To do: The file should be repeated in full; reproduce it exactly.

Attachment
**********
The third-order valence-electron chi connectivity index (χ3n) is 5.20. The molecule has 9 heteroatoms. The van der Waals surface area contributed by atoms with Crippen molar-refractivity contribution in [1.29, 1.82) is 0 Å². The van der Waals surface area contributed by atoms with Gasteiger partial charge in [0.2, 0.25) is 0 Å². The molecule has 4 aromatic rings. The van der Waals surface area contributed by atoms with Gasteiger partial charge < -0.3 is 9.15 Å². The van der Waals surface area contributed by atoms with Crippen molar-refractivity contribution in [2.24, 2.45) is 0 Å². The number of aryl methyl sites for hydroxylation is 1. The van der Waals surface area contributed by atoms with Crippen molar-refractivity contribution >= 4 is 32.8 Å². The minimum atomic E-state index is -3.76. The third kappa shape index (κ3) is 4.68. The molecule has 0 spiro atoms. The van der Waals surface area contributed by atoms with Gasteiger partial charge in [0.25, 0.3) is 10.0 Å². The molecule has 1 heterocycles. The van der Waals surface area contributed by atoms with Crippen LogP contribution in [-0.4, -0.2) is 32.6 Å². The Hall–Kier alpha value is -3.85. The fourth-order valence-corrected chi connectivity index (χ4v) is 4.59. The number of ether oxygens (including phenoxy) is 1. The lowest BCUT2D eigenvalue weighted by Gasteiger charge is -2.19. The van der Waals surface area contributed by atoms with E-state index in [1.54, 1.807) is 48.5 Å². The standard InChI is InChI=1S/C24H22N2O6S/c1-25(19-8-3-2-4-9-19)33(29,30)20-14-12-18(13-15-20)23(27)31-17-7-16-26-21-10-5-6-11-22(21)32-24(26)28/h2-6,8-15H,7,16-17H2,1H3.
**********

The third-order valence-electron chi connectivity index (χ3n) is 5.20. The molecule has 9 heteroatoms. The van der Waals surface area contributed by atoms with Crippen molar-refractivity contribution in [1.29, 1.82) is 0 Å². The van der Waals surface area contributed by atoms with Gasteiger partial charge in [0.2, 0.25) is 0 Å². The molecule has 4 aromatic rings. The van der Waals surface area contributed by atoms with Gasteiger partial charge < -0.3 is 9.15 Å². The van der Waals surface area contributed by atoms with Crippen molar-refractivity contribution in [2.24, 2.45) is 0 Å². The number of aryl methyl sites for hydroxylation is 1. The van der Waals surface area contributed by atoms with Crippen molar-refractivity contribution >= 4 is 32.8 Å². The minimum atomic E-state index is -3.76. The third kappa shape index (κ3) is 4.68. The molecule has 0 spiro atoms. The van der Waals surface area contributed by atoms with Gasteiger partial charge in [0.25, 0.3) is 10.0 Å². The molecule has 1 heterocycles. The van der Waals surface area contributed by atoms with Crippen LogP contribution in [-0.4, -0.2) is 32.6 Å². The Hall–Kier alpha value is -3.85. The fourth-order valence-corrected chi connectivity index (χ4v) is 4.59. The number of ether oxygens (including phenoxy) is 1. The lowest BCUT2D eigenvalue weighted by Gasteiger charge is -2.19. The van der Waals surface area contributed by atoms with E-state index in [1.54, 1.807) is 48.5 Å². The standard InChI is InChI=1S/C24H22N2O6S/c1-25(19-8-3-2-4-9-19)33(29,30)20-14-12-18(13-15-20)23(27)31-17-7-16-26-21-10-5-6-11-22(21)32-24(26)28/h2-6,8-15H,7,16-17H2,1H3.